Reducing Input/Output

The following sections describe how input/output (I/O) can be reduced:
The following sections describe how input/output (I/O) can be reduced:
Caching Files in Memory
If a database file is cached in memory, the DBMS looks in the cache before reading a database page from disk. If the page resides in the cache, the retrieval I/O is eliminated. If the page must be read from the disk, it is saved in the cache to satisfy future retrieval operations. Database files with a high number of I/Os are good candidates for caching in memory.
There are two basic types of file caching: shared cache which uses coupling facility services to enable a single cache to be shared by multiple central versions and memory cache which is accessible only by a single central version. The remainder of this discussion focuses on memory cache. For information on shared cache, see "Administrating CA IDMS System Operations."
Memory caching is available only for non-native VSAM files.
To enable the use of memory cache, take the following steps:
  • Decide which files to cache by using standard performance-monitoring tools to determine the database files with the most I/O. For example, you can use the DCMT DISPLAY STATISTICS FILES to get a list of all files and their associated I/O counts or look at gathered operating system statistics. Choose files with the highest retrieval counts.
  • Change the DMCL definition to specify MEMORY CACHE YES for each file to be cached. For details, see "DMCL Statement." Alternatively, use the DCMT VARY FILE command to dynamically initiate the use of memory cache for one or more files. For more information, see "CA IDMS System Tasks and Operator Commands."
  • Compute the total amount of storage that is needed to cache the selected files. To do this, for each file, multiply the number of blocks in the file by the file's block size and total the results. The resulting value is the amount of storage needed. Ensure that sufficient storage of the required type is available to all jobs that use the altered DMCL.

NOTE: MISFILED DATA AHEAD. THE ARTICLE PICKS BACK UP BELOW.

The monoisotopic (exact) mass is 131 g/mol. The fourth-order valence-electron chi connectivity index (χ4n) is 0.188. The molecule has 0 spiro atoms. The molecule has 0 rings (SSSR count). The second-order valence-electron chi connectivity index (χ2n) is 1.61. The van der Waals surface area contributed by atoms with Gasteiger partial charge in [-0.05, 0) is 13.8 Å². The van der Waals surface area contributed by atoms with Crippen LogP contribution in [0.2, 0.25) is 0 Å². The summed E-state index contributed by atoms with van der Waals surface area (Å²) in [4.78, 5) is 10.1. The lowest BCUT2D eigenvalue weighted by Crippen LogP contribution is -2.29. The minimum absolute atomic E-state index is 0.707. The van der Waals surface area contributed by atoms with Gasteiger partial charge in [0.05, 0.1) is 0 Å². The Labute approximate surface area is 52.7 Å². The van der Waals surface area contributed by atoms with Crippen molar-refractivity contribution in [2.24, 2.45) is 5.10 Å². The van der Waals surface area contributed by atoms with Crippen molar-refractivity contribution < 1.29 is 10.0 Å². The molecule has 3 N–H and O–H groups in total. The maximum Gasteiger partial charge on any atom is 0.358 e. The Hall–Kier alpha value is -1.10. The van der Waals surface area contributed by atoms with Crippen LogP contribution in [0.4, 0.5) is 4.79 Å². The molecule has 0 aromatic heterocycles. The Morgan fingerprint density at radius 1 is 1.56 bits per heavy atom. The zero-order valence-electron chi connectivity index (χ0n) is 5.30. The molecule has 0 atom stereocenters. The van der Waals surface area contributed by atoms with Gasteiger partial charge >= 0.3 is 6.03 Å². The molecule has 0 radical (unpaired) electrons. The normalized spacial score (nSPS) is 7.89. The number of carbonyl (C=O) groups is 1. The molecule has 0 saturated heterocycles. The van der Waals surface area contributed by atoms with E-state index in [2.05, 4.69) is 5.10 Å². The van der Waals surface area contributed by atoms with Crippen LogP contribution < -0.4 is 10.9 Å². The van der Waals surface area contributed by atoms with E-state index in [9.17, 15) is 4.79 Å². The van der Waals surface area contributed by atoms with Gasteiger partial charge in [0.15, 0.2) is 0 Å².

If the operating system supports 64-bit storage, the cache is allocated in 64-bit storage if sufficient memory is available. If no or not enough 64-bit storage is available to hold the entire file, the file will not be cached in memory. For details, see "DMCL Statement."
Optimizing 64-bit Memory Cache Storage
You can cache more files within a given amount of 64-bit storage by specifying a percentage of a file to be cached, instead of the whole file. When no file limit is specified, storage to hold every page in the file is allocated and every cached page is read. When a file limit is specified as a percentage of the file size, only the last
pages read are cached, where
is the number of pages that fit in the specified limit after allowing for overhead. When the cache is full, the oldest page in the cache is replaced by the newest page. For more information, see DMCL Statement. 
Database Reorganization
Database reorganization includes:
  • Reducing full pages by changing the size of a database page or increasing the number of pages
  • Reducing overflow by changing the size of a database page or increasing the number of pages
  • Decreasing fragmentation for non-SQL defined databases by:
    • Specifying page reserve
    • Changing page size
    • Reassigning records
    • Redefining fragmentation specifications